That anti-immigrant sentiment, regularly measured by the poll, largely prevailed until 2012, when opinions started gradually to shift. In the most recent poll, taken in September, the pro-immigration “helps” line reached a peak of 61 while the anti-immigration “hurts” side hit a new low at 28. Measured from December 2005 until September 2018, there is a 49-point swing in favor of immigration “helps.”

Likewise, in June this year, Gallup recorded a new high of 75 percent of Americans saying they believe immigration is a “good thing.”

In the 2018 midterm elections, Democratic pollster Stanley Greenberg wrote, Democrats ran as a “self-confident multicultural party” against a GOP running as an “anti-immigrant party.” The results were not good for the anti-immigrant side.

The greatest risk for Republicans is that Trump’s racial malice will energize nonwhite voters to be more politically engaged while also alienating them, long-term, from the GOP.

That’s what may have happened in California after the state GOP’s anti-immigrant turn under Republican Governor Pete Wilson, who won election in 1994 with a sharp anti-immigrant campaign. “The California GOP went from virtually splitting the Hispanic vote in 1990 to only capturing 17 percent of it in 1998,” wrote Alex Nowrasteh, an immigration expert at the Cato Institute, in an analysis of the electoral consequences. By contrast, during the same period Republicans in Texas continued to be competitive with Hispanic voters and in Florida, then-Governor Jeb Bush claimed to have won 60 percent of the Hispanic vote in his 2002 re-election.

I asked veteran Democratic consultant Bill Carrick, adviser to California Senator Dianne Feinstein, whether he sees Trump cultivating a California-style backlash. “Trump is doing for immigration nationwide what Pete Wilson did in 1994,” Carrick emailed. “The more we debate the immigration issue, the more supportive voters become of immigration reform.”

Political scientist Dan Hopkins of the University of Pennsylvania wrote in 2017 that “Americans became more liberal on immigration at exactly the time that Trump and the Republicans turned more hard-line.”

However, in an email last week, Hopkins said that his research, using a survey group that has been stable over several years, suggests that the pro-immigrant drift in the electorate has slowed. “The big-picture summary from my data,” he wrote, “is one of remarkable stability since Trump took office.”

That’s largely what Republican pollster David Winston sees as well. In a detailed report on the 2018 midterms, Winston concluded that the immigration debate did hurt Republican candidates. “The focus on the immigration/caravan issue instead of the positive jobs report in the last days of the campaign had a net result of late deciders breaking for Democrats by 12 points,” Winston wrote.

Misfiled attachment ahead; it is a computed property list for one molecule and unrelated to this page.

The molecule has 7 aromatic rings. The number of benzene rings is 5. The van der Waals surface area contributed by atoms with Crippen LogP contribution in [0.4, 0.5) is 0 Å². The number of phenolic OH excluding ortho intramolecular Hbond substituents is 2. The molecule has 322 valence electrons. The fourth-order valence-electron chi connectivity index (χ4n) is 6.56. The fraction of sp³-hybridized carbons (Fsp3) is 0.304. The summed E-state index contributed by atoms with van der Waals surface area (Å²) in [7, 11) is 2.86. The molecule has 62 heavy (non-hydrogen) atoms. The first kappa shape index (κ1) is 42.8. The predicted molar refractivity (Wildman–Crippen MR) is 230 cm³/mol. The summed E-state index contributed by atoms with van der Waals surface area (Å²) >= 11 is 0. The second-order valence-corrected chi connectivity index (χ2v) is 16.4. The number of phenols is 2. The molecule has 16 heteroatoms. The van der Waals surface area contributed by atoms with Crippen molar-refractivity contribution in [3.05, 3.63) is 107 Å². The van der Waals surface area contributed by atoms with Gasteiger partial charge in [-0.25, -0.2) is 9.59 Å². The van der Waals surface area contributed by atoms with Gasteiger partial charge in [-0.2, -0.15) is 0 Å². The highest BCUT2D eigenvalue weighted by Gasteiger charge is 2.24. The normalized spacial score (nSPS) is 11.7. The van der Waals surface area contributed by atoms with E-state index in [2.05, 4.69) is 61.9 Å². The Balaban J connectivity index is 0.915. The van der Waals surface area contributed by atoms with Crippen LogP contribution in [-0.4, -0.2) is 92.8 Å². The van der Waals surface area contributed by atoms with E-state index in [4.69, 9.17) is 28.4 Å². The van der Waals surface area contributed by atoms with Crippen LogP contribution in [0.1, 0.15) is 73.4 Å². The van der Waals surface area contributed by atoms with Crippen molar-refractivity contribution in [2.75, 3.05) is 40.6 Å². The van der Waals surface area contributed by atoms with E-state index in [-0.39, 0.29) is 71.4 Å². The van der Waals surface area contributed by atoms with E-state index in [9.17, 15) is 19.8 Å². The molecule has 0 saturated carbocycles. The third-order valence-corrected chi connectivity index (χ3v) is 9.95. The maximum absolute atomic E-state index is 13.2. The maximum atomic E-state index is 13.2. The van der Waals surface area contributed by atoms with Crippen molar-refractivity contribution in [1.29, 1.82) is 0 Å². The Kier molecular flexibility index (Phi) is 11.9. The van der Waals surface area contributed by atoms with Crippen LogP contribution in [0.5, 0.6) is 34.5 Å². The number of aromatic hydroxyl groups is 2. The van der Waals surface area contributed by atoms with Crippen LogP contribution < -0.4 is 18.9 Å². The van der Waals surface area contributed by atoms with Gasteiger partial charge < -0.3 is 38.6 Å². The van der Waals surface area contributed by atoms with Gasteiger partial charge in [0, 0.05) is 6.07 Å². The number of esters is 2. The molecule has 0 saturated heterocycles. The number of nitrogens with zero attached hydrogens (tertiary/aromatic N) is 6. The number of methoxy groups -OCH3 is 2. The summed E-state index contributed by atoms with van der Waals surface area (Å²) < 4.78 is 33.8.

But Winston doesn’t think Democrats are necessarily gaining ground. The basic values debate between the parties, Winston said in a telephone interview, is that the U.S. is a “country of laws” (Republican) versus a “country of immigrants” (Democratic). “The public believes in both of these values,” Winston said. The job of politicians, he said, is to figure out how to make those values work together.

Making things work is not Trump’s strong suit. Consequently, there is a high probability that the immigration issue will fester until a new president is sworn in. But even if Trump doesn’t drive still more Americans into the pro-immigrant camp, the next president appears poised to have a stronger pro-immigrant constituency than Barack Obama had at any point during his presidency.

“There is a Trump effect,” said immigration advocate Frank Sharry, via email. “When it comes to the public’s view of immigrants and pro-immigration policies, Trump has made them more popular than ever.”

Source: Trump Is Making Americans More Immigrant-Friendly

Trump’s battle against H-4 visa holders

Spousal employment, another Canadian immigration advantage compared to the USA:

When Molika Gupta immigrated to the U.S. in 2013, after marrying her husband who was already working in the states, she had no idea she would be unable to work. In India, she had earned bachelor’s and master’s degrees and worked in patent licensing—but once she came to the U.S., she found she could not work on the H-4 visa, which is given to immediate family members of an H-1B worker. (The H-1B is a temporary visa awarded to highly skilled foreign workers, to fill specialized jobs for which there aren’t enough qualified American workers. An H-4 visa allows immediate family members to legally accompany H-1B holders to the U.S. and study here, but it does not authorize them to work.) She decided to get a second master’s degree, which put her on a student visa, but two years later, she was forced to switch back to the H-4 after striking out with the H-1B lottery. (There’s a cap of 85,000 H-1B visas per year—a lottery system is now used to determine which petitions will be approved.)

“That’s when the darkness and depression and loneliness started,” she says. “I was not expecting something like this would happen to me.” When her H-4 work authorization was finally granted in 2017, employers were wary of hiring someone with a gap in their employment history. “Hiring managers couldn’t understand what happened because they’re not really aware of the immigration process,” she says. Now, she works as a freelancer—and advocates for other H-1B spouses in her situation.

“IT’S JUST FUNDAMENTALLY WRONG”

Gupta is one of about 100,000 women who could lose the ability to work if the Trump administration follows through on yet another anti-immigration measure, which would revoke work permits for H-1B spouses—more formally known as the employment authorization document (EAD). Since 2015, when President Obama introduced EAD, H-4 visa holders have had the ability to work without a green card. At the moment, the green card wait time for highly skilled Indian immigrants—who account for more than 75% of H-1B holders—is decades long, which means that without being granted work authorization, their spouses could be barred from working for the foreseeable future.